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The Tyranny of the Identity: Growth Accounting Revisited

It has been argued in the literature that growth accounting may be undertaken by directly differentiating the national income and product accounts identity where total income equals labour's total compensation and total profits. This paper shows that this is simply an exercise in the manipulation of an accounting identity without necessarily having any theoretical foundation. Simulations show that the estimates of total factor productivity growth resulting from growth accounting performed with aggregate monetary data are not equivalent to the true rate of technological progress implied by the micro-data. This suggests that results from the orthodox growth accounting approach may be very misleading.

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Article provided by Taylor & Francis Journals in its journal International Review of Applied Economics.

Volume (Year): 20 (2006)
Issue (Month): 3 ()
Pages: 283-299

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Handle: RePEc:taf:irapec:v:20:y:2006:i:3:p:283-299
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  1. Jesus Felipe & Carsten Holz, 2001. "Why do Aggregate Production Functions Work? Fisher's simulations, Shaikh's identity and some new results," International Review of Applied Economics, Taylor & Francis Journals, vol. 15(3), pages 261-285.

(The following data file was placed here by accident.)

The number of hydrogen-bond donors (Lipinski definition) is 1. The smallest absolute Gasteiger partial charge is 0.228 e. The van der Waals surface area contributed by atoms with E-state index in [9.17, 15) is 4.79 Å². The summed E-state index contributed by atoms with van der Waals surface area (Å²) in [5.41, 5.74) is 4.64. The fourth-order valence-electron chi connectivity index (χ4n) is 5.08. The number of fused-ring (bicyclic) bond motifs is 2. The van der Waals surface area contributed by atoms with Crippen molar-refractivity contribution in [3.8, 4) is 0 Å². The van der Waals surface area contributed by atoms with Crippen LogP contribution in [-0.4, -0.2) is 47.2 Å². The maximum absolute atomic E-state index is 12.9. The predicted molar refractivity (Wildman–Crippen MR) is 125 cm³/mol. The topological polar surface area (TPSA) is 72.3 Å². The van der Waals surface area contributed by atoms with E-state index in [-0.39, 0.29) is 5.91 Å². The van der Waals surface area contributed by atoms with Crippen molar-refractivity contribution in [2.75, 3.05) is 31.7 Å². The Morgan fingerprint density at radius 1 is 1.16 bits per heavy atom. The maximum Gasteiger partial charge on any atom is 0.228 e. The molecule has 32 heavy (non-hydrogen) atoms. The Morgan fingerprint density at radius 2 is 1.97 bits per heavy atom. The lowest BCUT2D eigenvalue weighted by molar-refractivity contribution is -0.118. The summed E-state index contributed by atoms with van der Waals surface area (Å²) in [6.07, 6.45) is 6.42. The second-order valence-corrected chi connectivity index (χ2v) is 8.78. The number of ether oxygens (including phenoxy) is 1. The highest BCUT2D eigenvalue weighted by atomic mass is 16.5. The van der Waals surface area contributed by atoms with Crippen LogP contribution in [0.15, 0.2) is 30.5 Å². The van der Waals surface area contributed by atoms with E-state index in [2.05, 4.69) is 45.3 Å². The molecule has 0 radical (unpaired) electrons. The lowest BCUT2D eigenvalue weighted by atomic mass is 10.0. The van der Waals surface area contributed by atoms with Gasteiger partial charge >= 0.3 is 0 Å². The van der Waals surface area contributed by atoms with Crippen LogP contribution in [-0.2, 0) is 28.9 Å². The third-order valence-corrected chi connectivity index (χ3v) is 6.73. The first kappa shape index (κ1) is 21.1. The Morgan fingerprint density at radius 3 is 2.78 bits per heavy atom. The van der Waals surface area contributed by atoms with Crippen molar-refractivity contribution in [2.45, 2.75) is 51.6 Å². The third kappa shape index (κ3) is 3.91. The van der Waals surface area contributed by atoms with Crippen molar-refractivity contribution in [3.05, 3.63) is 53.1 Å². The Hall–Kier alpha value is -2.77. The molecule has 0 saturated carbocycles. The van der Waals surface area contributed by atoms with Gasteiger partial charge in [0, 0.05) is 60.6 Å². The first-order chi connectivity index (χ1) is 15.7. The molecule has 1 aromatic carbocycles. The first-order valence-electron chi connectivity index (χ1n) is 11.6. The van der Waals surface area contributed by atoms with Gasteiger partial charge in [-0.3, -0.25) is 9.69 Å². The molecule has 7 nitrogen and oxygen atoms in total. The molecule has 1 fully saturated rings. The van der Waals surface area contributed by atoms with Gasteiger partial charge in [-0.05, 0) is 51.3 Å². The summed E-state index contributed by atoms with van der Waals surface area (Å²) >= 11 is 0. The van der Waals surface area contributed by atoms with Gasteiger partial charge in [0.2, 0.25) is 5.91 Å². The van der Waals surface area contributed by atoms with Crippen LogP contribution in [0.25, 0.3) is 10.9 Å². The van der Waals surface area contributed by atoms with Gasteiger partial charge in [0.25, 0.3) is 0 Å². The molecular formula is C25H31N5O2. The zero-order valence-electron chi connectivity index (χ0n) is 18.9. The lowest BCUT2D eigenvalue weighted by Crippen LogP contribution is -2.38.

2. Chang-Tai Hsieh, 2002. "What Explains the Industrial Revolution in East Asia? Evidence From the Factor Markets," American Economic Review, American Economic Association, vol. 92(3), pages 502-526, June.
  3. Robert J. Barro, 1998. "Notes on Growth Accounting," NBER Working Papers 6654, National Bureau of Economic Research, Inc.
  4. Jesus Felipe & J. S. L. McCombie, 2003. "Some methodological problems with the neoclassical analysis of the East Asian miracle," Cambridge Journal of Economics, Oxford University Press, vol. 27(5), pages 695-721, September.
  5. Fisher, Franklin M & Solow, Robert M & Kearl, James M, 1977. "Aggregate Production Functions: Some CES Experiments," Review of Economic Studies, Wiley Blackwell, vol. 44(2), pages 305-20, June.
  6. J. S. L. McCombie, 1998. "'Are There Laws of Production': an assessment of the early criticisms of the," Review of Political Economy, Taylor & Francis Journals, vol. 10(2), pages 141-173.
  7. Charles R. Hulten, 2000. "Total Factor Productivity: A Short Biography," NBER Working Papers 7471, National Bureau of Economic Research, Inc.
  8. J. S. L. McCombie, 2001. "What Does the Aggregate Production Function Show? Further Thoughts on Solow's "Second Thoughts on Growth Theory"," Journal of Post Keynesian Economics, M.E. Sharpe, Inc., vol. 23(4), pages 589-615, July.
  9. Jesus Felipe & J. S. L. McCombie, 2005. "How Sound are the Foundations of the Aggregate Production Function?," Eastern Economic Journal, Eastern Economic Association, vol. 31(3), pages 467-488, Summer.
  10. Simon, Herbert A, 1979. " On Parsimonious Explanations of Production Relations," Scandinavian Journal of Economics, Wiley Blackwell, vol. 81(4), pages 459-74.
  11. Edward C. Prescott, 1997. "Needed: a theory of total factor productivity," Staff Report 242, Federal Reserve Bank of Minneapolis.
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